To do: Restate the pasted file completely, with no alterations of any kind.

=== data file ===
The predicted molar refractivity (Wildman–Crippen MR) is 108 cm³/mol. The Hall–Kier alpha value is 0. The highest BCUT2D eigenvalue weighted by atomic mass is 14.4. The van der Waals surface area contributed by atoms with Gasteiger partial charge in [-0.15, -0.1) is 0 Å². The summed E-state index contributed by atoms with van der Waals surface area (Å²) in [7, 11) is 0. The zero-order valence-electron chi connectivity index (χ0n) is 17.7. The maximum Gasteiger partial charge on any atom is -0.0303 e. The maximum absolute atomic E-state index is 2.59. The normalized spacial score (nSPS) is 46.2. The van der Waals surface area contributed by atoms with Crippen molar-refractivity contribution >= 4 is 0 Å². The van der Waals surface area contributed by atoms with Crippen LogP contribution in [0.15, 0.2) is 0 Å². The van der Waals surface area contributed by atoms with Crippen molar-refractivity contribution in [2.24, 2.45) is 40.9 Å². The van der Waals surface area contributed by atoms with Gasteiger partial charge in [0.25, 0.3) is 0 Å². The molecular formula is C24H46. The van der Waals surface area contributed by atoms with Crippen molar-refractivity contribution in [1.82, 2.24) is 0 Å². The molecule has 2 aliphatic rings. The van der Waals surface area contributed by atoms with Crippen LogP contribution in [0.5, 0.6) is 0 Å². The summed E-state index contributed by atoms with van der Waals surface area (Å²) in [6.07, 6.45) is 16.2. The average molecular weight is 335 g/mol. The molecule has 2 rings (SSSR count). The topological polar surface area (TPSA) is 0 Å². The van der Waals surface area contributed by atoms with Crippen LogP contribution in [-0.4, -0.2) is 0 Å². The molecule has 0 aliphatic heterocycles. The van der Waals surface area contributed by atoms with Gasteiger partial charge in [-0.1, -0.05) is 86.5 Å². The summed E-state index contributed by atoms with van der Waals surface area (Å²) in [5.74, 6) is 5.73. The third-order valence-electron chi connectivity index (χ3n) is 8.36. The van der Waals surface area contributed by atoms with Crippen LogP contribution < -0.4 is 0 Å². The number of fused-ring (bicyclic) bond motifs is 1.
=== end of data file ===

The predicted molar refractivity (Wildman–Crippen MR) is 108 cm³/mol. The Hall–Kier alpha value is 0. The highest BCUT2D eigenvalue weighted by atomic mass is 14.4. The van der Waals surface area contributed by atoms with Gasteiger partial charge in [-0.15, -0.1) is 0 Å². The summed E-state index contributed by atoms with van der Waals surface area (Å²) in [7, 11) is 0. The zero-order valence-electron chi connectivity index (χ0n) is 17.7. The maximum Gasteiger partial charge on any atom is -0.0303 e. The maximum absolute atomic E-state index is 2.59. The normalized spacial score (nSPS) is 46.2. The van der Waals surface area contributed by atoms with Crippen molar-refractivity contribution >= 4 is 0 Å². The van der Waals surface area contributed by atoms with Crippen LogP contribution in [0.15, 0.2) is 0 Å². The van der Waals surface area contributed by atoms with Crippen molar-refractivity contribution in [2.24, 2.45) is 40.9 Å². The van der Waals surface area contributed by atoms with Gasteiger partial charge in [0.25, 0.3) is 0 Å². The molecular formula is C24H46. The van der Waals surface area contributed by atoms with Crippen molar-refractivity contribution in [1.82, 2.24) is 0 Å². The molecule has 2 aliphatic rings. The van der Waals surface area contributed by atoms with Crippen LogP contribution in [0.5, 0.6) is 0 Å². The summed E-state index contributed by atoms with van der Waals surface area (Å²) in [6.07, 6.45) is 16.2. The average molecular weight is 335 g/mol. The molecule has 2 rings (SSSR count). The topological polar surface area (TPSA) is 0 Å². The van der Waals surface area contributed by atoms with Crippen LogP contribution in [-0.4, -0.2) is 0 Å². The molecule has 0 aliphatic heterocycles. The van der Waals surface area contributed by atoms with Gasteiger partial charge in [-0.1, -0.05) is 86.5 Å². The summed E-state index contributed by atoms with van der Waals surface area (Å²) in [5.74, 6) is 5.73. The third-order valence-electron chi connectivity index (χ3n) is 8.36. The van der Waals surface area contributed by atoms with Crippen LogP contribution < -0.4 is 0 Å². The number of fused-ring (bicyclic) bond motifs is 1.